I've probably said it before, but after a dozen or so interviews, I usually begin to notice some common threads and trends. Sometimes, these repeated themes are indicated as much by what my sources don't say as what they do say. For example, this month's cover article, "Operator Performance Pumps Up," is all about the multiplying fruit salad of tools and methods for improving operators' situational awareness and their ability to manage process applications efficiently, safely and productively. Everyone was talking focused and prioritized data, uncluttered and efficient HMIs, efforts and rules to reduce fatigue, rationalized alerts and alarms, unified software platforms, simulations, wearable cameras and video-conferencing, and even eye-tracking cameras and ways to monitor operators' attention and alertness.
Oh sure, in-class and on-the-job training were mentioned, however, I got the feeling that everyone was impatient to get done with talking about training quickly and on to the next glitzy technical innovation. No one actually said it, but it seemed from the lip service it received that training was old-fashioned and just plain boring. And maybe it is, but I still can't think of anything more essential to improving operator performance or the appropriate actions of anyone in a critical situation.
Training has always been essential to steadily building the skills that everybody needs to master their crafts, including athletes, soldiers, musicians, firefighters, emergency medical technicians (EMTs) and physicians, to name a few. Repetitive practice and drilling gradually combine neural pathways in the brain, and these links allow participants to carry out complex actions faster and more efficiently than someone who hasn't practiced those skills. More recent research shows that sleep and dreaming after practice helps set these new skills in mental concrete, so they can be called on later.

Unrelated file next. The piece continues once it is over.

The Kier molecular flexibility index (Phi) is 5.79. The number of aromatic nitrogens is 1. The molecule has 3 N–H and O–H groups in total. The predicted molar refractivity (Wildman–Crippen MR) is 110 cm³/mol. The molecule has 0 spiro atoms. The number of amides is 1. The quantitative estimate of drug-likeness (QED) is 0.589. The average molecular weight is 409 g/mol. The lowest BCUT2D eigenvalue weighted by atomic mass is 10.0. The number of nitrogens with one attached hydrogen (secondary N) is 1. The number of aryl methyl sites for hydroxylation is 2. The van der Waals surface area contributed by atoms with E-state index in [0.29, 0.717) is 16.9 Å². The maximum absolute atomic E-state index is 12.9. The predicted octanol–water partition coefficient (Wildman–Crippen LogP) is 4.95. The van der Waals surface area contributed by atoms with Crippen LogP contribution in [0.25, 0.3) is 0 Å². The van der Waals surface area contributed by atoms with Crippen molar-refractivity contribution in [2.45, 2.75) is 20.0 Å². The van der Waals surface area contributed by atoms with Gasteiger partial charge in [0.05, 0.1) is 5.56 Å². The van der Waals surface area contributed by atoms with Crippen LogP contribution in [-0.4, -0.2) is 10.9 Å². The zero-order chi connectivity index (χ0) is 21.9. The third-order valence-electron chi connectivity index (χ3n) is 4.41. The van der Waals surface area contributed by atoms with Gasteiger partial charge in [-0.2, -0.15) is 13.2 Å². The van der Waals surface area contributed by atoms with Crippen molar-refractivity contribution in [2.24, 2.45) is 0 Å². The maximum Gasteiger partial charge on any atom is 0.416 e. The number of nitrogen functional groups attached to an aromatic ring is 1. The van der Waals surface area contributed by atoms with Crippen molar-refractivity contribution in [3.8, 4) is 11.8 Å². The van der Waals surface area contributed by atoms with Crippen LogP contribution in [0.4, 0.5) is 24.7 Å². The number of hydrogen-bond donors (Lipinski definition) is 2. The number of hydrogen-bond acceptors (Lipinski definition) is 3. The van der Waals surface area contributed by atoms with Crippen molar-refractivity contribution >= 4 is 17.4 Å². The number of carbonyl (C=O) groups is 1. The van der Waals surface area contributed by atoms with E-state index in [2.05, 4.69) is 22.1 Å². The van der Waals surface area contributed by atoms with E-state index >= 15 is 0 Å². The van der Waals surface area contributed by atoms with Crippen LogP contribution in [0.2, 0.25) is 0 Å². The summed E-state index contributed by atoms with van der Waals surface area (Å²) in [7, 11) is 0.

But, as worthwhile and relatively inexpensive as training is, it's still boring—a time-sucking job that requires patient and methodical instruction by teachers and willingness to practice, repetition and evaluation by students. On-screen courses and simulations can help, but I suspect most of those annoying hours still have to be put in, and frequent refreshers will be needed later. The firefighters and EMTs that I used to cover were forever drilling on all the scenarios they might encounter so they wouldn't risk wasting precious seconds during a fire or medical emergency.
Faced with training's perceived drudgery, many operations supervisors, process engineers, system integrators and managers can be forgiven for wanting some other solutions for improving operator performance. Implementing muted-color displays, ergonomic furniture, exercise equipment near the control room or co-joined, easily accessible software platforms just has to be easier than pounding new skills into often-resistant human heads, right?
This preference is reinforced by the fact that engineering in general and process control in particular aren't exactly famous for calling on or nurturing people skills. And while process control and automation are all about having devices take over formerly manual tasks, countless optimization, safety-related and quality control jobs remain for operators to do, and they need the training and skills to perform them.
As a result, training needs advocates who will quantify and promote its efficiency and financial benefits. And these supporters of more and better training often will have to agitate their managers into enabling routine, but vital instructional programs. I know that bugging my sources into giving me interviews and information can be very irritating, but I believe it still has a positive outcome.
So, while software and components may replace operators someday, it's not today. For now, slick HMIs, ergonomic workstations, sophisticated alerts and alarms and situational awareness software are the gravy, and they still need a bed of meat-and-potatoes training.